Erasure – Light At The End Of The World (english)

GeschÀtzte Lesezeit: 5 Minute(n)

Erasure – Light At The End Of The World

Tracklist:
01. Sunday girl
02. I could fall in love with you
03. Sucker for love
04. Storm in a teacup
05. Fly away
06. Golden heart
07. How my eyes adore you
08. Darlene
09. When a love leaves you
10. Glass angel
11. Be my baby (Bonus Track)
12. I don’t know why (Bonus Track)

Andy Bell and Vince Clarke of Erasure return for their 11th original studio album, "Light at the End of the World." Although this new album may not contain songs as strong as some of their past glorious hits like "Oh L’amour" or "Chains of Love," this album of mostly uptempo and very danceable songs portrays classic Erasure with Vince’s exquisite programming, addictive basslines, and catchy keyboard solos to go along with Andy’s beautiful voice, which sounds as great as ever, that pretty much sings tales of love and of the joys and of the pitfalls of relationships that personifies Andy’s trademark lyrical writing style so well.

"Sunday Girl," the second single, begins and lays the ground work quite beautifully for the electronic bliss of this album. This is an uptempo song that starts out with the main synthline and comes alive with driving beats and with Vince’s bleeps and bloops that float over the music that appears and suddenly disappears in the bridge of the song.

"I Could Fall in Love with You" is the second song and, very deservedly so, the first single for the album. The title itself and its lyrics exudes the classic Erasure love imagery, and the uptempo song has one of the best ever Vince synth hooklines that opens and ends the song and appears in the chorus, as well. Vince again comes through with his programming wizardry by popping in and out very quirky yet enjoyable synth sounds throughout the verses and the chorus of the song. This is my favorite song on the album.

In the third song, "Sucker for Love," Andy sings,"I’m a sucker for love/all that’s artificial." This line describes the song so perfectly for it is as sweet and artificial as Splenda. This is a very uptempo song and is probably the most high energy song on the album.

The album slows down a little for the fourth song, "Storm in a Teacup." The song begins with a Pet Shop Boy Chris Lowe-esque underlying smooth synthline that carries the song throughout along with a faint, midtempo driving beat. In the chorus, a beautiful whirling sound hovers over Andy’s voice. The lyrics are autobiographical that detail how Andy grew up with an alcoholic mother and how he left home in search of a better life and fame as a teen.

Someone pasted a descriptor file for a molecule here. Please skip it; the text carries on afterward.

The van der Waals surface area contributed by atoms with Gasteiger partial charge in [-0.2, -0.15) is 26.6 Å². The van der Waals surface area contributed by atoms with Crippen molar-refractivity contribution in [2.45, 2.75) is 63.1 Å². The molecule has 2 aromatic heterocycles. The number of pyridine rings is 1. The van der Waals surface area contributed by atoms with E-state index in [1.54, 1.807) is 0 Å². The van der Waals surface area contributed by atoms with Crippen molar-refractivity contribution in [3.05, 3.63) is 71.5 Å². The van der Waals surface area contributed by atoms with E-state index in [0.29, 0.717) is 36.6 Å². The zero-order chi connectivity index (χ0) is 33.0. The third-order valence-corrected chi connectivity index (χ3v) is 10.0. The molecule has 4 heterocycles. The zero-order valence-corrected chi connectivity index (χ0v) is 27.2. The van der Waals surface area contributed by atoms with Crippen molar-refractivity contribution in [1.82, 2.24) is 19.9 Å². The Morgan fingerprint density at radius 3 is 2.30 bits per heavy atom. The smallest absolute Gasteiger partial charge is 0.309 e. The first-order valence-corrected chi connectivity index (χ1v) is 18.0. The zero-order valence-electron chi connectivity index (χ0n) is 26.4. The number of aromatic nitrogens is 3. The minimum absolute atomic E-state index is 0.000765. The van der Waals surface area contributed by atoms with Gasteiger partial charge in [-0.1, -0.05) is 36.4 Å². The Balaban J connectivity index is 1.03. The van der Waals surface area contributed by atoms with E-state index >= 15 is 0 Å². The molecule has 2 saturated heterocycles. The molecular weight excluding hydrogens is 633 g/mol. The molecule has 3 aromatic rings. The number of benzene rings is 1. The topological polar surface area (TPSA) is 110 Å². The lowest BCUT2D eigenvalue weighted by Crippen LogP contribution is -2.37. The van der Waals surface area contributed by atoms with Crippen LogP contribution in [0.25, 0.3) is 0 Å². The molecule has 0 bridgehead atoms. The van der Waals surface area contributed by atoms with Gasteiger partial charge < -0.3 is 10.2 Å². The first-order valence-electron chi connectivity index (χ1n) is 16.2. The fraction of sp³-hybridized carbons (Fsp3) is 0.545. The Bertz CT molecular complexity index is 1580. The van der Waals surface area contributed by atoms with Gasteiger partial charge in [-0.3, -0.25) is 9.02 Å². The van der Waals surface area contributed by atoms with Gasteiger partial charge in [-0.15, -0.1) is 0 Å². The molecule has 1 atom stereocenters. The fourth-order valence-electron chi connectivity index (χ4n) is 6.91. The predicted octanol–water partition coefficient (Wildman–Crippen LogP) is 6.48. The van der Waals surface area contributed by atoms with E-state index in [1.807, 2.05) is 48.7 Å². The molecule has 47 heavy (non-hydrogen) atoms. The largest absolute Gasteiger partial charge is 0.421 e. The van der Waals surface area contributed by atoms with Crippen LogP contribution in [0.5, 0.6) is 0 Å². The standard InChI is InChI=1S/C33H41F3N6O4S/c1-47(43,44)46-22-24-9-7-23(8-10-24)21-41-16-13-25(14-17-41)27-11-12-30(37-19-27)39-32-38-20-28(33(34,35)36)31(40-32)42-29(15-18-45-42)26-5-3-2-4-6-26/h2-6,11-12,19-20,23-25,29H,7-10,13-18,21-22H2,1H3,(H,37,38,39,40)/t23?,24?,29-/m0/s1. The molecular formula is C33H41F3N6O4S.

"Fly Away," the fifth song, is another midtempo song with a bouncing bassline. Erasure fans know that Andy has referenced angels in songs like "Heavenly Action" or how he wore angel wings for the "Nightbird" tour, and these angel wings or maybe a belief in angels may have really influenced Andy because this song is the first of three songs on the album that references angels. Speaking of which, the chorus is quite angelic with heavenly backing vocals that support Andy when he sings, "And I cry/and I cry." There is also a very memorable but short-lived Vince keyboard solo.

The sixth song, "Golden Heart," is a straightforward, uptempo, and very likeable synthpop song. My favorite part of the song is the buildup and crescendo of (what seems like) live drums that add a nice counter touch to the electronic sounds of the song.

"How My Eyes Adore You" has a fat bassline and hip-hop/R&B beats with soulish vocals for the seventh song. Another very nice and catchy Vince keyboard solo appears in this song.

For the eighth song, "Darlene" is a midtempo synthpop song that contains a beautiful (and my favorite) vocal line, "You got your religion/I got my addictions."

"When a Lover Leaves You," the ninth song, is another favorite of mine. It has a very uplifting, feel good, and positive vibe even though one wouldn’t expect the song to be so positive with a contradictory and perhaps negative song title. The angel reference is continued in this song.

The tenth song and album closer for the regular edition album, "Glass Angel," has a haunting and dark mood with a strong sense of urgency in the music and in Andy’s voice. To me, this dark song is quite a surprising pick to end the regular edition due to most of the previous songs on the album being mostly positive and upbeat.

However, for those that bought the limited edition album, the first of two bonus tracks and eleventh song, "Be My Baby," gets the album back on track with a very uptempo beat and has a slight disco flare with a fat bassline that pulses throughout the song. Like "Storm in a Teacup," this song should get your body moving.

The second bonus track and the twelfth and last song, "I Don’t know Why," ends the limited edition album in a not so surprisingly uptempo fashion. I love how they layered Andy’s whispers against the main vocals in the second verse. This is yet another song to get you to dance.

This solid electro album is a must have for fans of the older and of the newer Erasure, as well as for synthpop fans who’ve yet to discover the incredible duo of Erasure who’ve blessed the synth scene for over 20 years, and contrary to what T.S. Eliot wrote, if this album represents the light at the end of the world, the world will end with a bang and not with a whimper.

Author: Steven Van Auken

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